Communication is made up of three parts; the speaker, the content (including the medium) and the listener. All three have an impact on the meaning. It is the combination of all three that creates context. The quote from the character, in the show, is clearly not racist. He uses the "catch a tiger by his toe" end to the line and it is spoken to characters so diverse they could have come right out of a Benneton ad. The speaker, the content and the listners (the viewing audience) combine to imbue a clear meaning. On a T-shirt, the meaning isn't so clear. The shirt contains less content than the show, and some listeners are familiar with the show adn some are not. Listners familiar with the show and its symbols create a meaning that is parrelel to what the speaker intended, but listners unfamliar with the show an create a meaning wildely divergent.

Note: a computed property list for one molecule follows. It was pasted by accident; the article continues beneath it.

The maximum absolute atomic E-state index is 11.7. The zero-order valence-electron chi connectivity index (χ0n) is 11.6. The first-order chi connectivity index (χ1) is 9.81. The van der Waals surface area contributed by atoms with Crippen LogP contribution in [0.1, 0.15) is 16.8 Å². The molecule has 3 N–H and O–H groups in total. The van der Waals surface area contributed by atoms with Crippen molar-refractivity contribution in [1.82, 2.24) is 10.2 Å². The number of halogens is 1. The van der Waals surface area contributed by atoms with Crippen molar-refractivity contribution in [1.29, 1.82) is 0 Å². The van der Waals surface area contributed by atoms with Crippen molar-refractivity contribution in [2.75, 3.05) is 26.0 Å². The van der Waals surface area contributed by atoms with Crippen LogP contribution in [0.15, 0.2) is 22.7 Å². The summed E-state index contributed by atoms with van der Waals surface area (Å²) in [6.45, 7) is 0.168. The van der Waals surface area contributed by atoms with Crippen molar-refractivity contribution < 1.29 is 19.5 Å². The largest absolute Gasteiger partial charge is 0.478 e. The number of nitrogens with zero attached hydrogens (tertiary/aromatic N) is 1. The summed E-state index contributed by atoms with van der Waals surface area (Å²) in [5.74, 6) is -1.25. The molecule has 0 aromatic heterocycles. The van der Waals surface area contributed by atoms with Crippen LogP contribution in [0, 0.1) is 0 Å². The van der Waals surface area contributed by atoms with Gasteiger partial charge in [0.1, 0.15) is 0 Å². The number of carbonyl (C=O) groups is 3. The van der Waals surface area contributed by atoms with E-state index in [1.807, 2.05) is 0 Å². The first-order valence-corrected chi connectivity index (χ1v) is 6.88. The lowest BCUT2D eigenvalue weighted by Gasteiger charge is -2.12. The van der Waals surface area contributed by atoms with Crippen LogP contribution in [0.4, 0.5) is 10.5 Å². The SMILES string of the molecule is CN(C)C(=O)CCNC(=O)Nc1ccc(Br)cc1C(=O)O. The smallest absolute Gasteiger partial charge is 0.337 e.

If you care about being understood in your communications it is important that you consider not just what you intend to say, but the impact of the medium on your message, and what listners might hear when you speak.

Which brings me to the title of this post. Depending on which side of the Atlantic you are on, that title can either mean "I need a cigarette" or "I want to kill a gay man." Context matters.

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Discrimination isn't just Black and White